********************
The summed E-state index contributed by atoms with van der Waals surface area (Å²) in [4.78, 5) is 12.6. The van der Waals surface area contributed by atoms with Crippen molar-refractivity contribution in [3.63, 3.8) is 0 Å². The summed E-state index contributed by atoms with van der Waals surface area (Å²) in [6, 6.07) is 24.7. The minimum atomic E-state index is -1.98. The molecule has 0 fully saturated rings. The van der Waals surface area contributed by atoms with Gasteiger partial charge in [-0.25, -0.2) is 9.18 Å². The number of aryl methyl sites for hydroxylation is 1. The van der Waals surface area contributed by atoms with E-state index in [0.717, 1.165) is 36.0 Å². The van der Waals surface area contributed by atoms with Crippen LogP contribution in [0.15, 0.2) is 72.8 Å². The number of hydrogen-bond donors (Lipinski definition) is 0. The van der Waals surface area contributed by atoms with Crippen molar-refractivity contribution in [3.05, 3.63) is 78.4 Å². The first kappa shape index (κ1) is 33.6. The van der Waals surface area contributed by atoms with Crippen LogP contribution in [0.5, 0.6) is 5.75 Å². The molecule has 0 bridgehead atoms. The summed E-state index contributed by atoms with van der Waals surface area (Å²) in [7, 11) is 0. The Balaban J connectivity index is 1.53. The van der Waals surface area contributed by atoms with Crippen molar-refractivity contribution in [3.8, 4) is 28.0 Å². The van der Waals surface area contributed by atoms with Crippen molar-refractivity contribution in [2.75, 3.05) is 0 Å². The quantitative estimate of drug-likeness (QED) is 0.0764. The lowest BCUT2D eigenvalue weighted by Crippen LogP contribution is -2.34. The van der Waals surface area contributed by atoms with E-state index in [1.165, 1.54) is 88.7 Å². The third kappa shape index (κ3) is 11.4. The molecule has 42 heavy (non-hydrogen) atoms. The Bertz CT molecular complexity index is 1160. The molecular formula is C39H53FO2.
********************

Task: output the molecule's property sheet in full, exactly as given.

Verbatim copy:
The summed E-state index contributed by atoms with van der Waals surface area (Å²) in [4.78, 5) is 12.6. The van der Waals surface area contributed by atoms with Crippen molar-refractivity contribution in [3.63, 3.8) is 0 Å². The summed E-state index contributed by atoms with van der Waals surface area (Å²) in [6, 6.07) is 24.7. The minimum atomic E-state index is -1.98. The molecule has 0 fully saturated rings. The van der Waals surface area contributed by atoms with Gasteiger partial charge in [-0.25, -0.2) is 9.18 Å². The number of aryl methyl sites for hydroxylation is 1. The van der Waals surface area contributed by atoms with E-state index in [0.717, 1.165) is 36.0 Å². The van der Waals surface area contributed by atoms with Crippen LogP contribution in [0.15, 0.2) is 72.8 Å². The number of hydrogen-bond donors (Lipinski definition) is 0. The van der Waals surface area contributed by atoms with Crippen molar-refractivity contribution in [3.05, 3.63) is 78.4 Å². The first kappa shape index (κ1) is 33.6. The van der Waals surface area contributed by atoms with Crippen LogP contribution in [0.5, 0.6) is 5.75 Å². The molecule has 0 bridgehead atoms. The summed E-state index contributed by atoms with van der Waals surface area (Å²) in [7, 11) is 0. The Balaban J connectivity index is 1.53. The van der Waals surface area contributed by atoms with Crippen molar-refractivity contribution in [3.8, 4) is 28.0 Å². The van der Waals surface area contributed by atoms with Crippen molar-refractivity contribution in [2.75, 3.05) is 0 Å². The quantitative estimate of drug-likeness (QED) is 0.0764. The lowest BCUT2D eigenvalue weighted by Crippen LogP contribution is -2.34. The van der Waals surface area contributed by atoms with E-state index in [1.165, 1.54) is 88.7 Å². The third kappa shape index (κ3) is 11.4. The molecule has 42 heavy (non-hydrogen) atoms. The Bertz CT molecular complexity index is 1160. The molecular formula is C39H53FO2.